Well-crafted stories and expert culinary insights

Dec 2012

Recipe Variations: Thumbprint Cookies

Having just completed a few months of heavy-duty (and fun) promotion of my latest book, it’s probably no surprise I’ve been deeply engrossed in salty snacks lately. When demonstrating or sampling a recipe from the book , the key is to represent the books recipes exactly as written to give folks an authentic taste of results they can expect. Which can take a bit of discipline on my part — when I’m off the cookbook-author clock, I rarely cook a recipe exactly the same way twice. Whether it’s some seasonal ingredient shift, a short-cut or simply playing around with swapping things around for variety, I’m driven to try different things.

So after having done due diligence with that specific recipe promotion process, I thought I’d share with you a couple recent variations I cooked up just for fun.

The first grew out of conversation at Books to Cooks up in Vancouver. I did an informal demonstration of how easy it is to make delicious snacks from store-bought puff pastry. The recipe in Salty Snacks (which you see on the book cover) coats one side of the dough with poppy seeds, the other with sesame seeds, then strips of the dough are twisted to produce a spiral black-and-white effect that impresses. As I was transferring one of those strips from the counter to the baking sheet, it landed a bit sloppy, flipping over at the end. Vaguely reminiscent of a black-and-white candy cane. Which got coversation started about a potential seasonal twist on the theme, which I finally had a moment to try last week.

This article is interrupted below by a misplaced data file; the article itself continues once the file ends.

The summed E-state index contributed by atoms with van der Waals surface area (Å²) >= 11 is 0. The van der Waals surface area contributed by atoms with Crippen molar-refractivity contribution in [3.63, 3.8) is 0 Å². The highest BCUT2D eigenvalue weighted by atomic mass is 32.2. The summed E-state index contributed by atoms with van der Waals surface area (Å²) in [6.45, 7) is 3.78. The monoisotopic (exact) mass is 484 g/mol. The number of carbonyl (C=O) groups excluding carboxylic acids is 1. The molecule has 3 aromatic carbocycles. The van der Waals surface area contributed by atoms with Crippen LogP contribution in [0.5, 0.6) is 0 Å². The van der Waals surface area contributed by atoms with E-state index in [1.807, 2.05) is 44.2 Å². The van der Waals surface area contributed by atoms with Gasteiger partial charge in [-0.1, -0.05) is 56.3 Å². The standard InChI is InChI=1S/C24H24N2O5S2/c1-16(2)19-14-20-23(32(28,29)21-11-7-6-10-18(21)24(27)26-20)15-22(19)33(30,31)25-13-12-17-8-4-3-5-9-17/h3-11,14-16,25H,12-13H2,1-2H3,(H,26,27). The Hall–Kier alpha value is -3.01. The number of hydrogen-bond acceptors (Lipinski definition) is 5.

For the red, I leaned toward tomato powder, it seemed the reddest natural option. Rather than start with fresh tomatoes and dry them for many hours until arid enough to grind, I started with sun-dried tomatoes (the non-oil-packed type) and dried them from that pliable-leather-texture to dry-dry. In hindsight, perhaps fresh would have been better, despite the extra time; the sun-dried were quite dense and didn’t pulverize to powder in the food processor as I might have hoped. Another option would be just using paprika, which I might try next time.

So I brushed one side of puff pastry lightly with melted butter (I use beaten egg in the book, either works) and sprinkled with sesame seeds, quickly flipped the dough over and similarly topped the dough with the ground dried tomato, plus a sprinkle of salt of course! The tomato cooked to a mahogany brown, not so “candy cane” like but still rather festive. And tasty.